Bulgarian language


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Bulgarian language,

member of the South Slavic group of the Slavonic subfamily of the Indo-European family of languages (see Slavic languagesSlavic languages,
also called Slavonic languages, a subfamily of the Indo-European family of languages. Because the Slavic group of languages seems to be closer to the Baltic group than to any other, some scholars combine the two in a Balto-Slavic subfamily of the Indo-European
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). Bulgarian is the native tongue of some 9 million people, most of whom live in Bulgaria, where it is the official language. It is also spoken to some extent in bordering and nearby countries. Although the Bulgars were originally a Turkic-speaking people from Asia, they merged with the Slavic tribes whom they conquered in the 7th cent. A.D. in the territory of present-day Bulgaria and took over their Slavic language. Old Bulgarian is an alternate name for the literary and liturgical language of the 9th to 11th cent. A.D. that is usually called Old Church Slavonic (see Church SlavonicChurch Slavonic,
language belonging to the South Slavic group of the Slavic subfamily of the Indo-European family of languages (see Slavic languages). Although it is still the liturgical language of most branches of the Orthodox Eastern Church, Church Slavonic is extinct today
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). From Old Church Slavonic, in Bulgaria, a later local form known as Bulgarian Church Slavonic evolved, which was current from the 12th to the 15th cent. The Turkish conquest of Bulgaria in 1396 seriously hampered the development of the Bulgarian language for several centuries.

After the Bulgarians achieved independence in 1878, a modern literary language based on the vernacular came into its own. Modern Bulgarian, which is generally said to date from the 16th cent., borrowed many words from Greek and Turkish during the period of Turkish domination; more recently it has borrowed words from Russian, French, and German. The Bulgarian language lacks definite rules for stress; therefore, the accent of every word must be learned individually. Unlike most other Slavic tongues, Bulgarian has a definite article. This is in the form of a suffix joined to the noun. Another difference between Bulgarian and most other Slavic languages is that Bulgarian has almost completely dropped the numerous case forms of the noun. It uses position and prepositions (like English) to indicate grammatical relationships in a sentence instead of cases (like Russian). Despite these differences, Bulgarian closely resembles the other Slavic languages, especially with regard to grammar. A modified form of the Cyrillic alphabet is used for writing Bulgarian.

Bibliography

See S. B. Bernshtein, Short Grammatical Sketch of the Bulgarian Language (tr. 1952); H. I. Aronson, Bulgarian Inflectional Morphophonology (1968); C. Rudin, Aspects of Bulgarian Syntax (1986).

References in periodicals archive ?
Bank guarantee for participation should be submitted in original or original Bulgarian language and translation, if issued in a foreign language.
In all settlements with compact Bulgarian population, there are kindergartens, schools and colleges where the Bulgarian language is taught.
Particulars of military aviation events in Bulgaria have been obscure for a variety of reasons, not the least of which are the Bulgarian language and the lack of access to primary-source material.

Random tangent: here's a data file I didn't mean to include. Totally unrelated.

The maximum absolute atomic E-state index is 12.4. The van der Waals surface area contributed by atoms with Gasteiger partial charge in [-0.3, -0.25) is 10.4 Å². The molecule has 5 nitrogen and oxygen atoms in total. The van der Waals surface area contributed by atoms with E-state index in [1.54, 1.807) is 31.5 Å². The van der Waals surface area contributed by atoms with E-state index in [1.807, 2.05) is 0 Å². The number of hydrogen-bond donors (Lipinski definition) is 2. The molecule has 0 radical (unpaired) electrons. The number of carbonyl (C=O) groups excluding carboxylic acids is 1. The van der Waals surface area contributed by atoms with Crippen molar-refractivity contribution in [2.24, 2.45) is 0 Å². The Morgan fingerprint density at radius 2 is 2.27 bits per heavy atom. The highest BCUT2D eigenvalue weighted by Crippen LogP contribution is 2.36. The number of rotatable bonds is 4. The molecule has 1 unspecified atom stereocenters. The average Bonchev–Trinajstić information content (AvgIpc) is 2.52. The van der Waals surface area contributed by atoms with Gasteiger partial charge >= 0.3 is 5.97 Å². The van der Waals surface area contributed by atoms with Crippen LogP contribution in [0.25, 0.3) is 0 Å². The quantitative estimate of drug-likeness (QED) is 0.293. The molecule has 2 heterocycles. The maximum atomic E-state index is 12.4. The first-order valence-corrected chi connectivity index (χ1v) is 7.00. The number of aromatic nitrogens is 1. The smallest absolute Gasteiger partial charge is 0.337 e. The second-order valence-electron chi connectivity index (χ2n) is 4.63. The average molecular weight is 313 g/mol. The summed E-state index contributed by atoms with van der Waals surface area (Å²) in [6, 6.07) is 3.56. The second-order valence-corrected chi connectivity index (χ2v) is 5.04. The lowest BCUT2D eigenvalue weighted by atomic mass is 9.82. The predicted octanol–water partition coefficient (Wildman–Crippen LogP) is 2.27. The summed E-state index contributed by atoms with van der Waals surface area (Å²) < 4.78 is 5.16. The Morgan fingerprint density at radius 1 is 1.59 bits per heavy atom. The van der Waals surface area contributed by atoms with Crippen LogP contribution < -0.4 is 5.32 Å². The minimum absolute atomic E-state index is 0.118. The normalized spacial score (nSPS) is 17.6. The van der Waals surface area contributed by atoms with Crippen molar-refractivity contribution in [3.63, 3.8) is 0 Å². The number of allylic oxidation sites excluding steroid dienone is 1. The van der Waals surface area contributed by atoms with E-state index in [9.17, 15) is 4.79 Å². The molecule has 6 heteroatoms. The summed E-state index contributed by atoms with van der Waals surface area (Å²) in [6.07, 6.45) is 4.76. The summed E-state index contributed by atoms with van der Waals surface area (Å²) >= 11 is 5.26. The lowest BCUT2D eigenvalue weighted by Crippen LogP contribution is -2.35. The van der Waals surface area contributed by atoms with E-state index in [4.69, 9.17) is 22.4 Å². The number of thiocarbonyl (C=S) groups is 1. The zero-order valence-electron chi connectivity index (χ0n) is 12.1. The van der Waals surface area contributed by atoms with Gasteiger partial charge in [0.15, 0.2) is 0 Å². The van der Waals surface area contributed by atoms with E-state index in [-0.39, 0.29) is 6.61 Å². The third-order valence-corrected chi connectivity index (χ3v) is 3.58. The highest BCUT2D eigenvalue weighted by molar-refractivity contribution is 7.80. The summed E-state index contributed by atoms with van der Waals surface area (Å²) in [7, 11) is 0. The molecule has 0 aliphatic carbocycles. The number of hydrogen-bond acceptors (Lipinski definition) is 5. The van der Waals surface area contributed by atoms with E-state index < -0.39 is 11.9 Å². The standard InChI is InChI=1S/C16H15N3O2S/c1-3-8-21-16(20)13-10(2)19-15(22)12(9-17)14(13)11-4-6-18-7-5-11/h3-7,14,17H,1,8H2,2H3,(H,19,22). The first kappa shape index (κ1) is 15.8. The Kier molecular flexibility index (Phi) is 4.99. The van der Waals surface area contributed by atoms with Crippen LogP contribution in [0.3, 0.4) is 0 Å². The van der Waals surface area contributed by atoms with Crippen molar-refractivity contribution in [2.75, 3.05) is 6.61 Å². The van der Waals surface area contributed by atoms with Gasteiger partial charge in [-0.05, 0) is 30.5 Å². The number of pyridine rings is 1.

For example, in 1999, in the agreement signed by Ljubco Georgievski and Ivan Kostov, Prime Ministers of Macedonia and Bulgaria at the time, it is said that the agreement was written in the Bulgarian language based on the Constitution of the Republic of Bulgaria and in the Macedonian language based on the Constitution of the Republic of Macedonia, which was seen as an attempt of Bulgaria to disassociate itself from the recognition of the Macedonian language.
Second, she was speaking in Hungarian, which does not seem quite in line with Article 133 of Bulgaria's Election Code, which requires that all election campaigning be conducted in the Bulgarian language (her remarks were translated into Bulgarian, for those many in the Kalfin camp and elsewhere among this country's electorate who may not have a grasp of Magyar languages).
The interconnected relationship of medieval Bulgarian language, letters, religion, culture, and law with the Byzantine culture from which it derived is a central thesis of this major and wide-ranging work.
18 /PRNewswire/ -- BusinessWeek, the best-selling global business magazine and CASH Media Group, a publishing company based in Sofia, announced today an agreement to publish a Bulgarian language edition of BusinessWeek.
These weaknesses are perhaps due to Walker's complete reliance on her collaborators--reportedly because she is not adequately versed in the Bulgarian language.
Interpreting (simultaneous and consecutive) of Bulgarian foreign language / s language / s and foreign / s language / s of the Bulgarian language.
aIt will not only ensure the preserving of Bulgarian language and culture among our compatriots there but will also be a step towards reinvigorating economic activity, tourism and links with Bulgaria,a said Stanishev.
All lessons are carried out in German (including German history, maths, science, geography, arts and music) except Bulgarian language and history lessons, other language classes (English, French and Spanish) and various sports.
As for the languages in which the agreement would be signed, the same formula of the declaration is being proposed, "in two original copies, each in the official languages of both countries--the Macedonian language in adherence with the Constitution of the Republic of Macedonia and the Bulgarian language in adherence with the Constitution of the Republic of Bulgaria".

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